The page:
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A Complete Guide to Viton Rubber

What is Viton Rubber?

Viton rubber, a high-performance fluoroelastomer, demonstrates exceptional performance when exposed to challenging environments, including extreme temperatures and harsh weather conditions. As a synthetic rubber recognised for its excellent chemical resistance, it is invaluable across multiple industry sectors. Its robust sealing properties make it suitable for aerospace, automotive and chemical processing applications. Withstanding high temperatures and exhibiting low gas permeability, Viton remains the material of choice for sealing components in critical equipment and systems that require a material known for its reliability and longevity.

Viton is available in a commercial grade, known as Viton FKM, and genuine Viton™, a brand name for fluorocarbon rubber polymers of The Chemours Company. These materials offer different performances, resistance to chemicals and flexibility at low temperatures. They can be supplied as Viton sheet or extruded profiles.

This article provides a detailed background to the history of Viton and how it can be used for manufacturing bespoke sealing solutions. It also details the benefits of using this material for sealing applications.

How is Viton Rubber Made?

The history of Viton rubber shows a journey of innovation and adaption to meet the evolving needs of industries that require high performance elastomers. The mid-20th century saw an increased demand for synthetic rubbers with enhanced chemical resistance. Whilst the materials available at the time offered some resistance to chemicals, oils and fuels, they did not meet the challenges associated with some harsh environments.

In the 1950s, a team of chemists at DuPont developed a material that is considered to be the origin of Viton. This material was known for its outstanding chemical resistance, high-temperature stability and durability. Over the years the formulation of Viton evolved to meet specific industry demands. Different grades of Viton were developed to cater to various applications, ranging from automotive and aerospace to chemical processing. In 2015, DuPont moved the Viton brand into a separate company called The Chemours Company which continues to invest in the research and development of Viton materials.

Today, the basic principles for manufacturing Viton rubber involve combining vinylidene and fluoride with curing agents, accelerators and processing acids. This process allows for the adjustment of properties that influence the hardness, flexibility and chemical resistance of the manufactured compound.

Viton rubber is typically extruded to a desired shape using a machine called an extruder. This machine uses pressure and temperature to push the compound through a tool (known as a die). The extruded profile is then cured and hardened using a vulcanising line, steam line, salt bath or autoclave cure. However, Viton can also be rolled and squashed to a required thickness to create large Viton sheets of rubber using a calender roller.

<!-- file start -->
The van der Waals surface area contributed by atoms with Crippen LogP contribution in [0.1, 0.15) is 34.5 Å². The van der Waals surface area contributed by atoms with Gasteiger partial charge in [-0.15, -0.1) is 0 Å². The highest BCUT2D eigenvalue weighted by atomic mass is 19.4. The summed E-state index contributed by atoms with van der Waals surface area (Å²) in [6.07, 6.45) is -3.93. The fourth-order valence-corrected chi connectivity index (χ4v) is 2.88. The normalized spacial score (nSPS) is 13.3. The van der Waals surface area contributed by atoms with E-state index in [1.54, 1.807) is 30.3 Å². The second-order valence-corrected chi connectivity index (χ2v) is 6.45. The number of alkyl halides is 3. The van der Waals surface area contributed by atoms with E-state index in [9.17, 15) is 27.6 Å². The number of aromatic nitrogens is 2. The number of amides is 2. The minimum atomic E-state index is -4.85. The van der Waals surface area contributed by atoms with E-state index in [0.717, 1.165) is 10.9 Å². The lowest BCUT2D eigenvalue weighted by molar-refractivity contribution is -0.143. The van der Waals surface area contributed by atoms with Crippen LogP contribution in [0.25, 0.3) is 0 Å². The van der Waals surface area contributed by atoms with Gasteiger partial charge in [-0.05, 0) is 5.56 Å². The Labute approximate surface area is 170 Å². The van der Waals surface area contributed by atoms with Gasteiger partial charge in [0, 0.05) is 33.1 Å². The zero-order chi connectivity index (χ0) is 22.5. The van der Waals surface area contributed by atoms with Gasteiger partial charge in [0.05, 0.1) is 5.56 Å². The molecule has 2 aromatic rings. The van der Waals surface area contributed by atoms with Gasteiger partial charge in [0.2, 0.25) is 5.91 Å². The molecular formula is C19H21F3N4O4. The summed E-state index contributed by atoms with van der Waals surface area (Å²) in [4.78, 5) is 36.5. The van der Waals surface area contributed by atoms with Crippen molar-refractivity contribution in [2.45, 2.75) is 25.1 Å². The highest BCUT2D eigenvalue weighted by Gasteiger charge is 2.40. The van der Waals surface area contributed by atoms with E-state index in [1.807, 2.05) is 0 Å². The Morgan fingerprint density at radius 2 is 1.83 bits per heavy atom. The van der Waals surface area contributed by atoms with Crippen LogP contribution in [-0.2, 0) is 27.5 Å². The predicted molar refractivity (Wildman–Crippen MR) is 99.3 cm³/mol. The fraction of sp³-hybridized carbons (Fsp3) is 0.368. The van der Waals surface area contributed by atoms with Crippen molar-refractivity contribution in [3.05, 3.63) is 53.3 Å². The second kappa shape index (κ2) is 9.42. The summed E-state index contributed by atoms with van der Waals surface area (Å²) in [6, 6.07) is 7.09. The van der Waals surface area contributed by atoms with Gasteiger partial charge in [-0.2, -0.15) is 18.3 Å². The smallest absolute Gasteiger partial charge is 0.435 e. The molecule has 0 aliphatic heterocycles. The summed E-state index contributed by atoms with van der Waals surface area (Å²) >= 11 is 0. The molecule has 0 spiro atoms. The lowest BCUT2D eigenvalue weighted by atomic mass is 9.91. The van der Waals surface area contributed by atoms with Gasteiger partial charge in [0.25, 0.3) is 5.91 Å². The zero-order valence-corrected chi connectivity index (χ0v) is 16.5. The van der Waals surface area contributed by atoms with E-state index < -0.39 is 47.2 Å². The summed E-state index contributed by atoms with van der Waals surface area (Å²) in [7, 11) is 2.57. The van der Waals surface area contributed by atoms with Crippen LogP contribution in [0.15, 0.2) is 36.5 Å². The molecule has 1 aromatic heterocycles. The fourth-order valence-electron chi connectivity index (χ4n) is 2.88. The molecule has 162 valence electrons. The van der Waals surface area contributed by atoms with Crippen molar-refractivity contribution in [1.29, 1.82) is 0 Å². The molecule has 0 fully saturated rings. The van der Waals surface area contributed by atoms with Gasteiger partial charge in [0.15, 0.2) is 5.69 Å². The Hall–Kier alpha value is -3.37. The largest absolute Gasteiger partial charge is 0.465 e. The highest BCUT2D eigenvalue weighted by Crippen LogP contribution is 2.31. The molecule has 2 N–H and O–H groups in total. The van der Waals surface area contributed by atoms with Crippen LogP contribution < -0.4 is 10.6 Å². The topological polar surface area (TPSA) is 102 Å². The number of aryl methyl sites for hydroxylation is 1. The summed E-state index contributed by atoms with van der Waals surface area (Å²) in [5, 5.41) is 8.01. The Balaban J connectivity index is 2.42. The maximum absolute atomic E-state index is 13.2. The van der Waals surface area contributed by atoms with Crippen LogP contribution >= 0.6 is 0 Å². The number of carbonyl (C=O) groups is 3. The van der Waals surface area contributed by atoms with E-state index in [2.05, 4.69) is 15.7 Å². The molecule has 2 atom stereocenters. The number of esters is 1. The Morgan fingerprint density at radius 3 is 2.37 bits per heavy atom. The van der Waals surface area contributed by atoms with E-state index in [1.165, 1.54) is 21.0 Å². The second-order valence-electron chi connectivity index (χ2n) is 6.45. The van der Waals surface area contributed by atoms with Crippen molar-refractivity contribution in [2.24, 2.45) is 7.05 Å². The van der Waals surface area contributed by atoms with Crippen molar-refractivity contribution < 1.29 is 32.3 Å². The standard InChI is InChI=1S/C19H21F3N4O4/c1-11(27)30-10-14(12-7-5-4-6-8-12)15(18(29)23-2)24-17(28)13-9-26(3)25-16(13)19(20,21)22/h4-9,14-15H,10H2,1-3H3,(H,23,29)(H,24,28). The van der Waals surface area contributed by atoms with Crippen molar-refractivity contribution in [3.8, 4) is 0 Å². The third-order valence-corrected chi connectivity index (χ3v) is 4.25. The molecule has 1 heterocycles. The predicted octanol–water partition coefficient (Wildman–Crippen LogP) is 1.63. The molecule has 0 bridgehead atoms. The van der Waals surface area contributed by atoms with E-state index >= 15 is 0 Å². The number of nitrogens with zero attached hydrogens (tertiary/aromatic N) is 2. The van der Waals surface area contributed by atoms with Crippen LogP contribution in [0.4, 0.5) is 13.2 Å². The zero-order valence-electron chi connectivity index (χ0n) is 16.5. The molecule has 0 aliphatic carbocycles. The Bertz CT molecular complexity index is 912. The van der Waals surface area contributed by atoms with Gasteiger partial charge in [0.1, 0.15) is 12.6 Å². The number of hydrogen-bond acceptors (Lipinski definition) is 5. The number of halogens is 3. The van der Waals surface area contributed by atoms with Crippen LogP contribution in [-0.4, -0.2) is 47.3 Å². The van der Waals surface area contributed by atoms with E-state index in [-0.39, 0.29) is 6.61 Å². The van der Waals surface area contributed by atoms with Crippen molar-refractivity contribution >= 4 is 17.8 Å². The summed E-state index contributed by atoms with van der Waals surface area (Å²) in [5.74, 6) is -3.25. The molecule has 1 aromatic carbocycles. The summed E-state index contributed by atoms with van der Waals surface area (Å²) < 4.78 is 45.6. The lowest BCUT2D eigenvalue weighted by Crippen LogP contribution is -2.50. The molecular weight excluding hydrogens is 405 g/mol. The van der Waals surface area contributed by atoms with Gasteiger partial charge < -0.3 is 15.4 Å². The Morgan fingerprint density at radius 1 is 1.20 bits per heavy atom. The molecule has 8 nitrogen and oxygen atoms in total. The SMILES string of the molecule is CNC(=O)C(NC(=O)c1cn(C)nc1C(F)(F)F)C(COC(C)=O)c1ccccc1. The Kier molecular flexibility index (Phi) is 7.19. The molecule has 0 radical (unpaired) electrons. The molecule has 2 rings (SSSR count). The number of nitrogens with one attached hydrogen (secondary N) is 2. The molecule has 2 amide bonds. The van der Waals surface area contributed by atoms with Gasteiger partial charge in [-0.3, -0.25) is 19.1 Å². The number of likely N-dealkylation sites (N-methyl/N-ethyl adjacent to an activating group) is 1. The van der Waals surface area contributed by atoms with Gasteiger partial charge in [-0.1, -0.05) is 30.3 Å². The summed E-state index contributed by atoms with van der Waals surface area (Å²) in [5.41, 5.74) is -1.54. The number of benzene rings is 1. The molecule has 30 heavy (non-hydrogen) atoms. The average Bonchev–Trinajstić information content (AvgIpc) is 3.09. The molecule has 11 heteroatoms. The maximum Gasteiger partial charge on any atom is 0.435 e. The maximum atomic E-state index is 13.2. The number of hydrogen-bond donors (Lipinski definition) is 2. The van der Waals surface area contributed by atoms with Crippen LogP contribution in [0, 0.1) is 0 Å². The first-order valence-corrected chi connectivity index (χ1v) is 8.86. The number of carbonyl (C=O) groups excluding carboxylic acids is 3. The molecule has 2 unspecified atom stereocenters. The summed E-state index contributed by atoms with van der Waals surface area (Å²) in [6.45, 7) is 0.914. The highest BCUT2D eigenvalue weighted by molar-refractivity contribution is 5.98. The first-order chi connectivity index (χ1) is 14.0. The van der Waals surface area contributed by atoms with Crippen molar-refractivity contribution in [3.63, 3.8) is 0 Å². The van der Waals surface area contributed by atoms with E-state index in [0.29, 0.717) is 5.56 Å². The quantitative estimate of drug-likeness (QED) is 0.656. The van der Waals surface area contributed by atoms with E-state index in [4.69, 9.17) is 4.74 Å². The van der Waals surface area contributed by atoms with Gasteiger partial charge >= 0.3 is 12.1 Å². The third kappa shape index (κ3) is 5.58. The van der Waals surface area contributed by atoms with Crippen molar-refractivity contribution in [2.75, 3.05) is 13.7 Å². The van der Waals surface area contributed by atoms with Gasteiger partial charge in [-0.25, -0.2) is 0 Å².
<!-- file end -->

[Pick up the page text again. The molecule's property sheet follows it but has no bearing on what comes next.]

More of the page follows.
Advantages of Viton Rubber

Viton rubber boasts many advantages for manufacturing custom extrusions. As a compound with exceptional chemical resistance and resilience in harsh environments, it is often the material of choice for industries that require reliability. Some of the advantages that make Viton dependable for sealing applications include;

  • Chemical Resistance: One of the most sought after benefits of Viton is its resistance to chemicals, oils, fuels and solvents. As a material that remains stable when in contact with corrosive elements, Viton provides a reliable choice for applications where other materials may fail. Viton is also hydrophobic, which means that it repels water and resists the penetration of oil and water-based liquids.

  • Temperature Range: Operating within a temperature range of -15°C to 205°C, Viton rubber is known for its excellent temperature resistance. It maintains its mechanical properties at elevated temperatures, making it suitable for applications where it will be exposed to high heat. As well as withstanding temperatures up to 205°C, Viton seals can also withstand short intermittent exposure of approximately 300°C. Viton also remains flexible below freezing without cracking, splitting or any other degradation of its physical properties. These characteristics make it suitable for exceptionally low and high-temperature environments, such as aerospace and industrial settings, where exposure to extreme temperatures is likely.

  • Weathering: As Viton can withstand exposure to the elements, it is suitable for use in outdoor environments. It is relatively inert to ultraviolet (UV) so will not degrade or discolour when installed in areas subjected to prolonged sunlight exposure. Viton also demonstrates outstanding water resistance and is impermeable to moisture.

As well as exhibiting excellent resistance to most substances, fluids and environmental elements, Viton offers further characteristics that position it as a versatile and high-performance material. These characteristics include;

  • Low Gas Permeability: Although the permeability of gases is influenced by factors such as temperature and pressure, Viton has low gas permeability. This is beneficial in sealing applications as it limits the passing of corrosive or reactive gases that may degrade the material or compromise its structural integrity. Gas impermeability also provides a level of insulation helping maintain temperature and pressure within a specific area.

  • Durability: Viton has a unique set of robust mechanical properties that ensures consistent performance and provides durability in most sealing applications. Together with this ability to withstand most fluids, Viton is suitable for tough and dirty environments without the risk of degrading or deteriorating.

  • Elasticity and Flexibility: Unlike some other synthetic compounds, Viton demonstrates good tensile strength. This makes it flexible, resilient and able to maintain its shape and function under stress.